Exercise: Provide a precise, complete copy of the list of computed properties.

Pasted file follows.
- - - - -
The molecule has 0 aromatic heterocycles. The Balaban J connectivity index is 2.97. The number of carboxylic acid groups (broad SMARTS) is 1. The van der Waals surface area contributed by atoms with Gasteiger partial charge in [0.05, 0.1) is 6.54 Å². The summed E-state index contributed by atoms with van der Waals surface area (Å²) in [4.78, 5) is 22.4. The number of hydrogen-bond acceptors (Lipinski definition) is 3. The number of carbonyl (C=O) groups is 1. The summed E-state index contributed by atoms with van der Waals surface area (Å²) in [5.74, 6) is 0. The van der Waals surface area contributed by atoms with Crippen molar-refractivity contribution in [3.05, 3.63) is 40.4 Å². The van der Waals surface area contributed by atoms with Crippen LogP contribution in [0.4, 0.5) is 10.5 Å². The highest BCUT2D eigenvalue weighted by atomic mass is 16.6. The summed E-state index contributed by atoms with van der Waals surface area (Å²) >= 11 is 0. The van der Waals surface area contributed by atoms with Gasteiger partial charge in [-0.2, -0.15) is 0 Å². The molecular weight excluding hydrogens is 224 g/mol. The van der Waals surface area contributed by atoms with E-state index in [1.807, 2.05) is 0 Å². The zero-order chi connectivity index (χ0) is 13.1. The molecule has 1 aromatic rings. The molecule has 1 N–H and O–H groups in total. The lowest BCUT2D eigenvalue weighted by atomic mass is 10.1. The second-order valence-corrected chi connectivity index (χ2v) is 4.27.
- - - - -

The molecule has 0 aromatic heterocycles. The Balaban J connectivity index is 2.97. The number of carboxylic acid groups (broad SMARTS) is 1. The van der Waals surface area contributed by atoms with Gasteiger partial charge in [0.05, 0.1) is 6.54 Å². The summed E-state index contributed by atoms with van der Waals surface area (Å²) in [4.78, 5) is 22.4. The number of hydrogen-bond acceptors (Lipinski definition) is 3. The number of carbonyl (C=O) groups is 1. The summed E-state index contributed by atoms with van der Waals surface area (Å²) in [5.74, 6) is 0. The van der Waals surface area contributed by atoms with Crippen molar-refractivity contribution in [3.05, 3.63) is 40.4 Å². The van der Waals surface area contributed by atoms with Crippen LogP contribution in [0.4, 0.5) is 10.5 Å². The highest BCUT2D eigenvalue weighted by atomic mass is 16.6. The summed E-state index contributed by atoms with van der Waals surface area (Å²) >= 11 is 0. The van der Waals surface area contributed by atoms with Gasteiger partial charge in [-0.2, -0.15) is 0 Å². The molecular weight excluding hydrogens is 224 g/mol. The van der Waals surface area contributed by atoms with E-state index in [1.807, 2.05) is 0 Å². The zero-order chi connectivity index (χ0) is 13.1. The molecule has 1 aromatic rings. The molecule has 1 N–H and O–H groups in total. The lowest BCUT2D eigenvalue weighted by atomic mass is 10.1. The second-order valence-corrected chi connectivity index (χ2v) is 4.27.